Why did you feature ravens in your BRIGHTEST KIND OF DARKNESS series?
I’ve always been fascinated by ravens, by their perception in society and the fact they’ve been depicted in old drawings and stories since the beginning of time.
In researching ravens, I fell in love with their duality; every culture has a mythology about ravens. Some associate ravens with evil, believing them to be a witch in another form, others believe them to be the devil’s minions. Then there are the cultures that feature the raven either as the creator of their world or as having had a hand in it’s creation like creating the sun or finding water. Other cultures see ravens as tricksters with the talent to predict the future and the ability to bring messages to the gods. Ravens were also considered birds of war by some, who watched the ravens and used that knowledge to help predict a battle’s outcome.
While ravens feature in just about every culture, their roles spanning from one extreme or the other, one aspect is definitely true in every culture; their presence is never innocuous. It always means “something”! 🙂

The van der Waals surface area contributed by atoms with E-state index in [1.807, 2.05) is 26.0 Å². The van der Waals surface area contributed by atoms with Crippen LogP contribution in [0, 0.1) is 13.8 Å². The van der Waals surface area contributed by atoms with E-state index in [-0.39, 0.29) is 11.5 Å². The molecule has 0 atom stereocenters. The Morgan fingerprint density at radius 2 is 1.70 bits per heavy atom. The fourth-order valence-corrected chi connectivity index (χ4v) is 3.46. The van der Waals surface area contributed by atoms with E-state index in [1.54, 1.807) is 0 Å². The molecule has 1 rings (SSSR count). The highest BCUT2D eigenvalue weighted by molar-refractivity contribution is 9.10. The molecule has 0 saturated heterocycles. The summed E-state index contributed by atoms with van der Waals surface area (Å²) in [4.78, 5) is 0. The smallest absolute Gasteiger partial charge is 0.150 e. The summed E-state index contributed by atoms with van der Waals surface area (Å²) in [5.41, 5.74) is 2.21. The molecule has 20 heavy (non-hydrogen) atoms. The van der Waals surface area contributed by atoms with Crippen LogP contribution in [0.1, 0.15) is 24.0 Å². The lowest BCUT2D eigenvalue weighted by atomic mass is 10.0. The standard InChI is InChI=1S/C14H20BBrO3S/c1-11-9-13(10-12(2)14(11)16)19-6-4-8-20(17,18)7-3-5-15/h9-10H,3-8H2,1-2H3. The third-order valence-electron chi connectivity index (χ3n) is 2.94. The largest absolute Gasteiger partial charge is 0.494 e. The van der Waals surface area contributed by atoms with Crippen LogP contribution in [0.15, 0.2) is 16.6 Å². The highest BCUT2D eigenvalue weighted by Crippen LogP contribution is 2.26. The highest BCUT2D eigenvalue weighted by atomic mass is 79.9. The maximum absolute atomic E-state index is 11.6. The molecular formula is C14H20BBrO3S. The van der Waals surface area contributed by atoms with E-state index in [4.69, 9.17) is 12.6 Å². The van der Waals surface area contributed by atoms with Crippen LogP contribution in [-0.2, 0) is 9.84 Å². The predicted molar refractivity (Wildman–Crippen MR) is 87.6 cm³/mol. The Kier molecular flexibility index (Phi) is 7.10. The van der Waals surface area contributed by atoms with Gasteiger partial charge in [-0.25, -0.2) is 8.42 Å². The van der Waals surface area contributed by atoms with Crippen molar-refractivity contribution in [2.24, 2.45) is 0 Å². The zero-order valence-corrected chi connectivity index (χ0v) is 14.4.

And this is why I choose ravens. They have such a rich and varied mythology. I wanted to put my own spin on it in BRIGHTEST KIND OF DARKNESS.
Raven Facts: Wiley, Smart, Opportunistic, Loyal, Territorial, Playful and Affectionate
- Ravens can solve complex problems, like figuring out how to add rocks to a deep jar in order to raise the water level so they could get to the meat floating in the water. Ravens are called “wolf birds” for a reason. They’ve been known to lead wolves to injured (potential) prey so that they can also share in the feeding. Ravens have worked together as a team. One pulls on the dog’s tail and gets the dog to chase after him, while the other raven raids the dog’s bowl for kibble.
- Ravens mate for life and hold funerals for their dead.
- Ravens can mimic human speech and other bird calls.
- Ravens can live in extreme temperatures from the tundra to the desert.
- The oldest raven in the wild lived to be 17. The oldest raven in captivity lived to be 44. He was a Tower of London raven.
Ravens in Action
How to tell a raven from a crow: http://www.youtube.com/watch?v=guBwMUAWAJI&NR=1&feature=endscreen
Ravens are much bigger than crows. Here you can see a raven and a crow side by side to see the difference in their sizes: http://www.youtube.com/watch?v=-ZyBNWVD70w&feature=related (around 2:38-2:40)
Ravens can be very playful and gentle: http://www.youtube.com/watch?v=kAj_SkR8lJY&feature=channel&list=UL
Ravens can talk in various voices: http://www.youtube.com/watch?v=7GusdG_SSWw&feature=relmfu AND http://www.youtube.com/watch?v=zA9KTw07Ax0&feature=relmfu